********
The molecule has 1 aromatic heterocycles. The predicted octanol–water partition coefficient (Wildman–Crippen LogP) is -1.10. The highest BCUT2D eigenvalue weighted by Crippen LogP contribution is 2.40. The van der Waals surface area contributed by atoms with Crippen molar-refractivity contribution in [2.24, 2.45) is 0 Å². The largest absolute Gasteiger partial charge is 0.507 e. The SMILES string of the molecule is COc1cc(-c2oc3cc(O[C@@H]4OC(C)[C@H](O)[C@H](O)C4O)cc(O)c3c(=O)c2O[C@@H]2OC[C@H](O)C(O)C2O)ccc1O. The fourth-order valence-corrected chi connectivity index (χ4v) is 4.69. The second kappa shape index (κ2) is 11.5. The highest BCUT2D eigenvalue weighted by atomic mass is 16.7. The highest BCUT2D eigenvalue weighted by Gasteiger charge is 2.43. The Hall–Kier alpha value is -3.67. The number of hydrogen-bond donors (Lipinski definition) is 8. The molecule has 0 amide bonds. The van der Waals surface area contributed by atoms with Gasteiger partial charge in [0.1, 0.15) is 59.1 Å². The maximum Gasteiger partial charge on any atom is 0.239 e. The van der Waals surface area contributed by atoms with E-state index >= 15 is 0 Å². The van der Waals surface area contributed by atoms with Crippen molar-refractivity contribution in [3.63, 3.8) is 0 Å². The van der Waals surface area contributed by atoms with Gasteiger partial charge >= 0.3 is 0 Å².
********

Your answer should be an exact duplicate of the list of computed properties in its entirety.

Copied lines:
The molecule has 1 aromatic heterocycles. The predicted octanol–water partition coefficient (Wildman–Crippen LogP) is -1.10. The highest BCUT2D eigenvalue weighted by Crippen LogP contribution is 2.40. The van der Waals surface area contributed by atoms with Crippen molar-refractivity contribution in [2.24, 2.45) is 0 Å². The largest absolute Gasteiger partial charge is 0.507 e. The SMILES string of the molecule is COc1cc(-c2oc3cc(O[C@@H]4OC(C)[C@H](O)[C@H](O)C4O)cc(O)c3c(=O)c2O[C@@H]2OC[C@H](O)C(O)C2O)ccc1O. The fourth-order valence-corrected chi connectivity index (χ4v) is 4.69. The second kappa shape index (κ2) is 11.5. The highest BCUT2D eigenvalue weighted by atomic mass is 16.7. The highest BCUT2D eigenvalue weighted by Gasteiger charge is 2.43. The Hall–Kier alpha value is -3.67. The number of hydrogen-bond donors (Lipinski definition) is 8. The molecule has 0 amide bonds. The van der Waals surface area contributed by atoms with Gasteiger partial charge in [0.1, 0.15) is 59.1 Å². The maximum Gasteiger partial charge on any atom is 0.239 e. The van der Waals surface area contributed by atoms with E-state index >= 15 is 0 Å². The van der Waals surface area contributed by atoms with Crippen molar-refractivity contribution in [3.63, 3.8) is 0 Å². The van der Waals surface area contributed by atoms with Gasteiger partial charge >= 0.3 is 0 Å².